Novo Nordisk had some more upbeat pipeline news to report Wednesday afternoon, as researchers rolled out new Phase III data showing their GLP-1 drug semaglutide — a would-be blockbuster — beat out Eli Lilly’s Trulicity (dulaglutide) in a head-to-head showdown.
Of particular note: Novo’s drug sailed through SUSTAIN 7 with comparable instances of diabetic retinopathy with the comparator drug from Lilly. That may help qualm fears raised by earlier study results.
“(F)or me, the #1 focus going into this press release was whether Novo’s drug may have an imbalance on retinopathies (based on findings from prior trial) … and it didn’t (best case for Novo),” concluded Evercore ISI’s Umer Raffat.
Investigators tested two doses of semaglutide and Trulicity; 0.5 and 1.0 mgs compared to 0.75 and 1.50 mgs. Working off a mean baseline for A1C of 8.2%, the two doses of semaglutide sliced that figure by 1.5% and 1.8% compared to 1.1% and 1.4% for Trulicity. That led to significantly higher rates of semaglutide patients hitting their treatment goals than the rival drug.
Even better, the differences in weight gain were dramatic for semaglutide, which is heading into a Phase III obesity program with high hopes for the market to come. Average weight loss for the two doses were least twice as high with semaglutide than Trulicity, which will give this drug a clear benefit for large numbers of overweight diabetics. At the higher dose the average weight loss with 6.5 kilos compared to 3.0 kilos.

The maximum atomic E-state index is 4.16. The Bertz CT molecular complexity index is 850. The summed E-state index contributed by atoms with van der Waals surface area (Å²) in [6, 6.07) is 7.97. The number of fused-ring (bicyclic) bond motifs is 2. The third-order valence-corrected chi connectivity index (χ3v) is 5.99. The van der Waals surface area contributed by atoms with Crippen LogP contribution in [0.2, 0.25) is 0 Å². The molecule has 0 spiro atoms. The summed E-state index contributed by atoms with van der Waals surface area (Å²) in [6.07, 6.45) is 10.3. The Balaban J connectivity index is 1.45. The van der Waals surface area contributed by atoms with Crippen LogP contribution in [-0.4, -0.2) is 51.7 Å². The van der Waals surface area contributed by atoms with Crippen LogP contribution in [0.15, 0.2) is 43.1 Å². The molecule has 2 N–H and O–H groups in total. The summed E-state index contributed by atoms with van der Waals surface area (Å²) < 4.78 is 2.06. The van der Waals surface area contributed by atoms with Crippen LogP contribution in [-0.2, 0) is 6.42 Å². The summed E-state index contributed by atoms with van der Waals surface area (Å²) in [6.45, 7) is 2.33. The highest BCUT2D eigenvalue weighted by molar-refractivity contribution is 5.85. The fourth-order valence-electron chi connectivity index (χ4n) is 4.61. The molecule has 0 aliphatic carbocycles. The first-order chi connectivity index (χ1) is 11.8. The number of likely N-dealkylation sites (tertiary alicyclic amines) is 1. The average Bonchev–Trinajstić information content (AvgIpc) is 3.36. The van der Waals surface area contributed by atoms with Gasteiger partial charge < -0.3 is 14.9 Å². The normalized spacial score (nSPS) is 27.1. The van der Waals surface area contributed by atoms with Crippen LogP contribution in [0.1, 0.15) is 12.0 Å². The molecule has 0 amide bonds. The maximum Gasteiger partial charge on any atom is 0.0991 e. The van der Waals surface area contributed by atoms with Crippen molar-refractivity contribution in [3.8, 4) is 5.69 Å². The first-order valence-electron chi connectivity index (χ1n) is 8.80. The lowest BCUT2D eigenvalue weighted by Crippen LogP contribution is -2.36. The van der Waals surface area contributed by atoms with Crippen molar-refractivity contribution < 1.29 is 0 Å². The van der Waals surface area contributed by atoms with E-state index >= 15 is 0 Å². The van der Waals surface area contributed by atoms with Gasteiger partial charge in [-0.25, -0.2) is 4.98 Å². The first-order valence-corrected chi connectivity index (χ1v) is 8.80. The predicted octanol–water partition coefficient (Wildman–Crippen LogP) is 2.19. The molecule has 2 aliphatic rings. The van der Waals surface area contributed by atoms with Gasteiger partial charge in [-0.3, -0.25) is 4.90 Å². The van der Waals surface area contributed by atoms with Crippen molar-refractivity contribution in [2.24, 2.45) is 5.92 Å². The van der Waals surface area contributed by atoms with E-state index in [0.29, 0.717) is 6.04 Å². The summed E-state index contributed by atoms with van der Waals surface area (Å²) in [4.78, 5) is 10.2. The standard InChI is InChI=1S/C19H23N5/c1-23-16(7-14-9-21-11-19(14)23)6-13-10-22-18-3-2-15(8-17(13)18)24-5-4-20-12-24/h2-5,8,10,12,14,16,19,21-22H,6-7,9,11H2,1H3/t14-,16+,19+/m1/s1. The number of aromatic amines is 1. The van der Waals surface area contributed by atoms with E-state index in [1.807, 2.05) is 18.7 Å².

Novo has this drug under review at the FDA and EMA after a full slate of clinical studies.
Lilly execs won’t like the competition, if it wins approval. The drug was its top-performing new drug in 2016, earning $337 million. Novo, meanwhile, has proven to be a tough competitor in the massive diabetes market, but has also been feeling the pain of pricing pressure that has afflicted all the big players, including Sanofi.
“The superior glucose control and weight loss achieved with semaglutide compared to dulaglutide in this trial reinforces the unprecedented results observed in the entire SUSTAIN programme” said Mads Krogsgaard Thomsen, executive vice president and chief science officer of Novo Nordisk. “We are excited about the potential of semaglutide to set a new standard for treatment of type 2 diabetes.”
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